Essays in Philosophy

Volume 17, Issue 1, February 2016

The Beautiful and the Good

Mary Beth Willard
Pages 95-124

Vandals or Visionaries?
The Ethical Criticism of Street Art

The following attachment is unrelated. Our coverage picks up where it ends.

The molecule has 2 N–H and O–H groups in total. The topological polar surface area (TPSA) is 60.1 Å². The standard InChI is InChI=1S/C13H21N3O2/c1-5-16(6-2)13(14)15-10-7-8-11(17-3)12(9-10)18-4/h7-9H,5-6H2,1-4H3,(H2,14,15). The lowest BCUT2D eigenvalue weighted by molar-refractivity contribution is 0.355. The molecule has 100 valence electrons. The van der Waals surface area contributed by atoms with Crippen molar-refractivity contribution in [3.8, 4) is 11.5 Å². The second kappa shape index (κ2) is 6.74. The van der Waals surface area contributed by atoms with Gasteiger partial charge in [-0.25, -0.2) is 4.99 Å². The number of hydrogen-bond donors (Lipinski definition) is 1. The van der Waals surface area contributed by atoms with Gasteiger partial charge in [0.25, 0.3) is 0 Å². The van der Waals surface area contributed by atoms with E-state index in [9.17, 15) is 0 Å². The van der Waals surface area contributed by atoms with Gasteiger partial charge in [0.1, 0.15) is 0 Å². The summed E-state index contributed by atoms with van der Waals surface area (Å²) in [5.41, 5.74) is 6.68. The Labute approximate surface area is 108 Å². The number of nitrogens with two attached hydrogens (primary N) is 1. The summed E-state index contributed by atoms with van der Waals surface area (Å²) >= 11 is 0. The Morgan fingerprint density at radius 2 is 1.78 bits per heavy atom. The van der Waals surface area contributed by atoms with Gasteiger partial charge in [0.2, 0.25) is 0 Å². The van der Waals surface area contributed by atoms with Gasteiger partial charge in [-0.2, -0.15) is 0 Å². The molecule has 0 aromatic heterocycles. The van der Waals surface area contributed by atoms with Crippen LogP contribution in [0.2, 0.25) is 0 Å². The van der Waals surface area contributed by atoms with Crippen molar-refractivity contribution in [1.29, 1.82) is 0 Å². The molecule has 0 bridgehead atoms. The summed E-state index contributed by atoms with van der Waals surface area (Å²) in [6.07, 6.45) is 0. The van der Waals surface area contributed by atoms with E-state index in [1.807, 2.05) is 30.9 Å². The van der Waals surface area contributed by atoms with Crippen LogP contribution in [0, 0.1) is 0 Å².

To the person unfamiliar with the wide variety of street art, the term “street artist” conjures a young man furtively sneaking around a decaying city block at night, spray paint in hand, defacing concrete structures, ears pricked for police sirens. The possibility of the ethical criticism of street art on such a conception seems hardly worth the time. This has to be an easy question. Street art is vandalism; vandalism is causing the intentional damage or destruction of someone else’s property; causing destruction or damage is wrong. The only remaining question is which of two coarse-grained models of ethical criticism we choose. The ethicist model holds that a work of art that exhibits ethically bad properties is a work that is thereby aesthetically flawed. That is, the work is flawed as a work of art just because of its ethical flaws. Bad ethics make art worse than it otherwise would have been, although it may be aesthetically successful otherwise. The autonomist model, by contrast, holds that the ethical properties of a work of art have no bearing at all on its aesthetic success. One might suppose, therefore, that on either model, a criticism of street art would be relatively easy to undertake. In defacing public property, some street art exhibits and endorses ethically bad attitudes. On the ethicist model, such a work is thereby pro tanto aesthetically flawed because in the process of creating such works, they violate ethical norms concerning the use of public spaces; on the autonomous model, any ethical criticism of the aesthetics of street art would need to be set aside entirely in favor of criticism that focused purely on the aesthetic properties of street art. I will argue in this paper that neither the ethicist nor the autonomist model adequately captures the moral landscape of street art. Street art may indeed be criticized productively on aesthetic grounds for the destruction it does to public spaces, but the existing models of ethical criticism overlook the complex ethical landscape of street art that results from its use of public spaces. In the interplay of various forms of street art we can see the emergence of an ethical criticism of art that is accomplished by the material properties of related artwork, and consists in the creation of a dialogue over the proper use of contested public spaces.